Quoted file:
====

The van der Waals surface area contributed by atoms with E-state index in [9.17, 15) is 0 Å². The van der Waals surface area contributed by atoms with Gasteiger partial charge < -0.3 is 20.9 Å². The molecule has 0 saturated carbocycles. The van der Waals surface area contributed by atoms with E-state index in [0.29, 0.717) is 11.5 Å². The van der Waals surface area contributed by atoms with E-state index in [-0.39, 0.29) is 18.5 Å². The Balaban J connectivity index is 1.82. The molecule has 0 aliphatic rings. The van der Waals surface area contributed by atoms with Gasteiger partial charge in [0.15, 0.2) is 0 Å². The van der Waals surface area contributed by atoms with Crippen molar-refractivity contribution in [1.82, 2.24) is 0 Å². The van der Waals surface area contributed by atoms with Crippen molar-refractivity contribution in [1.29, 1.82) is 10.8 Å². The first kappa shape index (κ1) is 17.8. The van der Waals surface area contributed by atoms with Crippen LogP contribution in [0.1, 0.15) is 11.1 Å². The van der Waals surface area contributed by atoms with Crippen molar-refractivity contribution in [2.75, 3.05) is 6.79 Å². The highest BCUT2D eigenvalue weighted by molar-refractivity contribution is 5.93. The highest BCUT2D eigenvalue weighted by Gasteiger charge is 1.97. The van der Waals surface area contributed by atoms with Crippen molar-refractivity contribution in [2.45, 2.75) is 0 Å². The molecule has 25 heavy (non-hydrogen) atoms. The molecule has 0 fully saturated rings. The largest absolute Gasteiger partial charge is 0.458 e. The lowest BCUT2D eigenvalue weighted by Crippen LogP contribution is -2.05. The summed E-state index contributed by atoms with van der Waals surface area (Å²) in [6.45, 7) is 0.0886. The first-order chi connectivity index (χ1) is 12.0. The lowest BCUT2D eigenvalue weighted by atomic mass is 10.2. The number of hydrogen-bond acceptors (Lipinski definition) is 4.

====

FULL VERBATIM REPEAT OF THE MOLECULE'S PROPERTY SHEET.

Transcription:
The van der Waals surface area contributed by atoms with E-state index in [9.17, 15) is 0 Å². The van der Waals surface area contributed by atoms with Gasteiger partial charge < -0.3 is 20.9 Å². The molecule has 0 saturated carbocycles. The van der Waals surface area contributed by atoms with E-state index in [0.29, 0.717) is 11.5 Å². The van der Waals surface area contributed by atoms with E-state index in [-0.39, 0.29) is 18.5 Å². The Balaban J connectivity index is 1.82. The molecule has 0 aliphatic rings. The van der Waals surface area contributed by atoms with Gasteiger partial charge in [0.15, 0.2) is 0 Å². The van der Waals surface area contributed by atoms with Crippen molar-refractivity contribution in [1.82, 2.24) is 0 Å². The van der Waals surface area contributed by atoms with Crippen molar-refractivity contribution in [1.29, 1.82) is 10.8 Å². The first kappa shape index (κ1) is 17.8. The van der Waals surface area contributed by atoms with Crippen LogP contribution in [0.1, 0.15) is 11.1 Å². The van der Waals surface area contributed by atoms with Crippen molar-refractivity contribution in [2.75, 3.05) is 6.79 Å². The highest BCUT2D eigenvalue weighted by molar-refractivity contribution is 5.93. The highest BCUT2D eigenvalue weighted by Gasteiger charge is 1.97. The van der Waals surface area contributed by atoms with Crippen molar-refractivity contribution in [2.45, 2.75) is 0 Å². The molecule has 25 heavy (non-hydrogen) atoms. The molecule has 0 fully saturated rings. The largest absolute Gasteiger partial charge is 0.458 e. The lowest BCUT2D eigenvalue weighted by Crippen LogP contribution is -2.05. The summed E-state index contributed by atoms with van der Waals surface area (Å²) in [6.45, 7) is 0.0886. The first-order chi connectivity index (χ1) is 12.0. The lowest BCUT2D eigenvalue weighted by atomic mass is 10.2. The number of hydrogen-bond acceptors (Lipinski definition) is 4.